Ailing Virus Draws Scientific Attention


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“The fact that a virus can get sick makes it more alive,” says virologist Jean-Michael Claverie.

Even more remarkable than the identification of a new giant mimivirus was the unexpected discovery that it was infected with and sickened by a previously unknown tiny virus called “Sputnik.” Finding a virus made ill by another virus has rekindled the debate about whether or not viruses are alive or just rogue scraps of genetic code designed to hijack a host’s genome to reproduce.

Mimiviruses Have Been Fascinating Scientists Since They Were First Described in 2003

The first mimivirus, or “mimicking” microbe, because it was initially mistaken for a bacterium, was found infecting an amoeba in a small industrial cooling tower on the outskirts of Bradford, UK by Jean-Michel Claverie and Didier Raoult, virologists from the Université de la Mediterranée in Marseille, France (recently renamed “Aix-Marseille University”).

Close inspection revealed that mimivirus had 900 protein encoding genes, dwarfing the genomes of other viruses and bigger even than some bacteria and archaea. Recent work with a new technique called polyadenylated RNA pyrosequencing has enabled Claverie, Chantal Abergel and their colleagues in Marseille to not only further confirm the presence of these 900 genes but to identify 75 more, bringing the known mimivirus genome up to almost a thousand.

New Strain of Mimivirus Infected By Genetically Bizarre Little Virus Dubbed “Sputnik”

Then, in 2008, Bernard La Scola, Didier Raoult and their collaborators from the Université de la Mediterranée and the United States discovered the new mimivirus in water from a Parisian cooling tower. They called it Acanthamoeba polyphagamimivirus, or AMP, and nicknamed it “mamavirus,” for “mammoth” microbe. While examining their newest giant virus under an electron microscope, the team discovered that mamavirus was infected with a tiny – just 21-gene – virus and named it “Sputnik” after “traveling companion” in Russian.

Whereas mamavirus is a typical mimivirus, Sputnik is an entirely new find. Its genes are a mishmash, borrowed or stolen from an archaeal virus or plasmid, a mimivirus, possibly mamavirus, and a currently undiscovered family of small viruses. “One of Sputnik’s most remarkable characteristics is its apparent chimeric origin which,” says La Scola, “seems to be one of the most convincing cases so far for gene mixing and matching within the virus world.”

Sputnik Needs Mamavirus to Reproduce and Harms it in the Process

When mimiviruses infect amoebae, they hijack their genes to build huge cell-like “viral factories;” replication and assembly centers where new viral particles are made. Sputnik, in turn, pirates the mamaviral factory to make copies of itself. Attempts to culture Sputniks in amoeba cells without mamavirus were unsuccessful, says Claverie but when mamavirus was added, Sputnik multiplied just fine. It was obvious that Sputnik could not replicate without mamavirus.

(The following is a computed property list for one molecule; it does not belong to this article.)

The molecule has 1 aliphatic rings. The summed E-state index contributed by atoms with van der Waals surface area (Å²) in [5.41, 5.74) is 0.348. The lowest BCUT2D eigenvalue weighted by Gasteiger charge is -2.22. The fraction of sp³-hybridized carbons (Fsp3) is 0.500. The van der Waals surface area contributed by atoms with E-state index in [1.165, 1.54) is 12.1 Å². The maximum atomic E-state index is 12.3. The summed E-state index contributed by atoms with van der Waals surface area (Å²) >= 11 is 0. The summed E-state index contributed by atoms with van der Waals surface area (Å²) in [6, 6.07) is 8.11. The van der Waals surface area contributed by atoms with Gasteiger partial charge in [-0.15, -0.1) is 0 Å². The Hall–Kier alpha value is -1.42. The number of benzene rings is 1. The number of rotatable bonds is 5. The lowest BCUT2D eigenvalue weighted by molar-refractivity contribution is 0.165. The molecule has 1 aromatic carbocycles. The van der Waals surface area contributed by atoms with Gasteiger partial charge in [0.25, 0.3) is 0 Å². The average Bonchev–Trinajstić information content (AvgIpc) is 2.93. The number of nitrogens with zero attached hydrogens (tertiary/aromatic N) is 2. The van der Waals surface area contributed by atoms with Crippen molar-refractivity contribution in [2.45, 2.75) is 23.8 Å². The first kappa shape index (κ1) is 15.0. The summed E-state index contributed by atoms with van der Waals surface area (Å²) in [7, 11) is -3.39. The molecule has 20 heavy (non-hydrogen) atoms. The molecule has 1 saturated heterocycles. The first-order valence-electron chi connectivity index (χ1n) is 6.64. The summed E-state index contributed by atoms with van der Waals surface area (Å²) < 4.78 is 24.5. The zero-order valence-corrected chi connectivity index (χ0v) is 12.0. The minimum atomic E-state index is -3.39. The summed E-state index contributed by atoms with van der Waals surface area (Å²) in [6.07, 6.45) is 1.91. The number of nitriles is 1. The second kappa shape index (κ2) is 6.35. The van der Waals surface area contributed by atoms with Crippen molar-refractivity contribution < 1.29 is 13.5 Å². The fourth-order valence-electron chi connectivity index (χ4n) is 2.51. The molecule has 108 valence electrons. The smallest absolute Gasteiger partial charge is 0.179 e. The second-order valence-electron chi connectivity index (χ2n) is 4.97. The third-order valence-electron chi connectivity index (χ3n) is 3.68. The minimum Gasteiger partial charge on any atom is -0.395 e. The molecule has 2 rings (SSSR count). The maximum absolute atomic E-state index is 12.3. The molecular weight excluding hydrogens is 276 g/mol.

But while the relationship is good for Sputnik, mamavirus does not fare so well. Sputnik infection results in deformed mamavirus progeny, in other words, it gets sick. “Sputnik thus behaves as a true parasite with a detrimental effect on AMP reproduction,” Claverie stresses. There are satellite viruses, he acknowledges, those that exploit helper viruses. But La Scola argues that Sputnik is more than a satellite virus because it not only uses its partner’s virus factory, it impairs its fitness. They therefore call Sputnik a “virophage.” Like bacteriophages, virophages can harm their hosts but phages also shuttle genes around; thus Sputnik may be an important vector in lateral gene transfer.

Giant Viruses and their Virophages Are Changing Scientific Thinking about Viruses

“After being considered non-living and relegated to the wings by most biologists, viruses are once again center stage,” says Claverie, adding that they might even have played a central role in the invention of the enclosed nucleus, or eukaryotic cell. Moreover, Claverie thinks we’ve been looking at the wrong thing; viruses he says are their factories not the metabolically silent infecting particles. “Interpreting the virion particle as ‘the virus,’ is very much like looking at a spermatozoid and calling it human,” he stresses. The unusual features of giant mimiviruses suggest they are very much alive, and the discovery that some of them get sick adds a new twist to this old debate – which is likely to go on for some time.

Update (21, May 2011)

A second virophage called “Mavirus,” which is short for “Maverick virus,” was recently found infecting the giant marine virus Cafeteria roenbergenis virus (CroV) by Curtis A. Suttle and Matthias G. Fischer from the University of British Columbia, Vancover, Canada and the Max Planck Institute in Heidelberg, Germany respectively. Not only is this new virophage proof that small viruses can parasitize larger viruses, the researchers think that Mavirus represents an evolutionary link between DNA viruses and transposons (jumping genes) in eukaryotes (a group that includes amoebas, yeasts, worms, plants and us all of whom have linear DNA).

Claverie JM. “Viruses take center stage in cellular evolution.” Genome Biology 2006; 7(6): article 110.

La Scola B, Desnues C, Pagnier I, Robert C, et al. The virophage as a unique parasite of the giant mimivirus. Nature 2008; doi: 10.1038/Nature 07218.

Legendre m, Audic S, Poirot O, et al. mRNA Deep Sequencing Reveals 75 New Genes and a Complex Transcriptional Landscape in Mimivirus. Genome Research online, April 1, 2010.

Ogata H, Claverie JM. How to Infect a Mimivirus. Science 2008; 321:1305-1306.

Fischer M.G., Suttle C.A.A Virophage at the origin of Large DNA Transposons. Science 2011; 332:231-233,
This article was originally published on Suite101.

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